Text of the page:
Articles on publish or perish

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More is less in the world of research publications. Desktop image via www.shutterstock.com.

Peer review is in crisis, but should be fixed, not abolished

The traditional mode of publishing scientific research faces much criticism – primarily for being too slow and sometimes shoddily done. Maybe fewer publications of higher quality is the way forward.
Good science loses out when bad science gets the funding. Shutterstock/Looker Studio

We need to talk about the bad science being funded

New studies on the quality of published research shows we could be wasting billions of dollars a year on bad science, to the neglect of good science projects.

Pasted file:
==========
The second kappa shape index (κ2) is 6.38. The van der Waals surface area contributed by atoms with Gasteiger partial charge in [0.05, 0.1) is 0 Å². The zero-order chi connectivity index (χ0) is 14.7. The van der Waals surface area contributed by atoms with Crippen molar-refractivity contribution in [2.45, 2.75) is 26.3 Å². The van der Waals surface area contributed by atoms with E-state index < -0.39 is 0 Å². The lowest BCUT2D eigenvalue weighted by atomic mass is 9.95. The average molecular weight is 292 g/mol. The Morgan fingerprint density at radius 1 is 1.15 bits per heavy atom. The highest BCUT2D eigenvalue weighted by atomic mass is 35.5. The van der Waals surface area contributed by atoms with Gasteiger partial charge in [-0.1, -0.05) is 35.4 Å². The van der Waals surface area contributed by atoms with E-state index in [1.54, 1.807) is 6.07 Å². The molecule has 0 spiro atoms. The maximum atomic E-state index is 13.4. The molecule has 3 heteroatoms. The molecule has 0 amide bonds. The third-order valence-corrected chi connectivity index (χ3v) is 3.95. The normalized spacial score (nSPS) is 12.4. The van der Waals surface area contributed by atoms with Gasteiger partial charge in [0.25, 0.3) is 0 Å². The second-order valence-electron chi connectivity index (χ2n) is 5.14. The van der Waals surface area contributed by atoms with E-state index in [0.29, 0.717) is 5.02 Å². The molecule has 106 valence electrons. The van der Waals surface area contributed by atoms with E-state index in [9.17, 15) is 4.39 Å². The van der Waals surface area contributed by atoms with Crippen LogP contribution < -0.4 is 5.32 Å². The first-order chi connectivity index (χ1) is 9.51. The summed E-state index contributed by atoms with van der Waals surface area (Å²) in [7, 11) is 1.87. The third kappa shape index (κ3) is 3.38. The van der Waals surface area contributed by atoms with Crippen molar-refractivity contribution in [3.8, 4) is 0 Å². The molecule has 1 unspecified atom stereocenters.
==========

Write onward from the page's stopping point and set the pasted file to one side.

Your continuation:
There’s a lot of incentive to hype scientific findings but in the end nobody wins. Overselling findings can undermine the authority of scientists as well as the credibility of the sources and ultimately deceive or even endanger the public. Shutterstock

The danger of overselling science

Sometimes scientists, the media and the general public inadvertently conspire to oversell science, and that is bad for us all.
Too many academic careers are shaped around writing journal articles nobody reads and planning twice-weekly lectures to a diminishing class of students. flickr/Sixth Lie

Shift away from ‘publish or perish’ puts the public back into publication

Prime Minister Turnbull has signalled a desire to move away from a 'publish or perish' academic culture toward one that prioritises public impact and engagement. It's a challenge scholars should embrace.

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